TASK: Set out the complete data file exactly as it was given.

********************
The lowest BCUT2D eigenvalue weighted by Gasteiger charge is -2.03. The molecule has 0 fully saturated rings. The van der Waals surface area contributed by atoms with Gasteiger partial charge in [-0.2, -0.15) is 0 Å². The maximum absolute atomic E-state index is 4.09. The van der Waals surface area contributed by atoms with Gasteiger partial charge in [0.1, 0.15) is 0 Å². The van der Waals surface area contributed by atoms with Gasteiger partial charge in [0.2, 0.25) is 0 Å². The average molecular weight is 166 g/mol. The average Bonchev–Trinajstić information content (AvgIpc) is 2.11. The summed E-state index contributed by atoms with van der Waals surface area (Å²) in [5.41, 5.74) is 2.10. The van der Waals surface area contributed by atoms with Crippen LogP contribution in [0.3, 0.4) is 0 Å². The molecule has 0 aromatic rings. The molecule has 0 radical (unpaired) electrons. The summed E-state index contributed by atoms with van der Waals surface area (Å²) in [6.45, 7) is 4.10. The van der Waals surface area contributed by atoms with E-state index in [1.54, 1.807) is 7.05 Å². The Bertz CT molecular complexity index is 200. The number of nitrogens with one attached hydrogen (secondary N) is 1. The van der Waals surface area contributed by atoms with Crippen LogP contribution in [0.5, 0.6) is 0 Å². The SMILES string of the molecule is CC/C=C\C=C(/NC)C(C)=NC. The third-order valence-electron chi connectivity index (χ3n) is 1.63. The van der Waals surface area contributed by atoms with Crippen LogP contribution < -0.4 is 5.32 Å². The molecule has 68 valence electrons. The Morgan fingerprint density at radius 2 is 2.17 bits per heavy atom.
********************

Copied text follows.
The lowest BCUT2D eigenvalue weighted by Gasteiger charge is -2.03. The molecule has 0 fully saturated rings. The van der Waals surface area contributed by atoms with Gasteiger partial charge in [-0.2, -0.15) is 0 Å². The maximum absolute atomic E-state index is 4.09. The van der Waals surface area contributed by atoms with Gasteiger partial charge in [0.1, 0.15) is 0 Å². The van der Waals surface area contributed by atoms with Gasteiger partial charge in [0.2, 0.25) is 0 Å². The average molecular weight is 166 g/mol. The average Bonchev–Trinajstić information content (AvgIpc) is 2.11. The summed E-state index contributed by atoms with van der Waals surface area (Å²) in [5.41, 5.74) is 2.10. The van der Waals surface area contributed by atoms with Crippen LogP contribution in [0.3, 0.4) is 0 Å². The molecule has 0 aromatic rings. The molecule has 0 radical (unpaired) electrons. The summed E-state index contributed by atoms with van der Waals surface area (Å²) in [6.45, 7) is 4.10. The van der Waals surface area contributed by atoms with E-state index in [1.54, 1.807) is 7.05 Å². The Bertz CT molecular complexity index is 200. The number of nitrogens with one attached hydrogen (secondary N) is 1. The van der Waals surface area contributed by atoms with Crippen LogP contribution in [0.5, 0.6) is 0 Å². The SMILES string of the molecule is CC/C=C\C=C(/NC)C(C)=NC. The third-order valence-electron chi connectivity index (χ3n) is 1.63. The van der Waals surface area contributed by atoms with Crippen LogP contribution < -0.4 is 5.32 Å². The molecule has 68 valence electrons. The Morgan fingerprint density at radius 2 is 2.17 bits per heavy atom.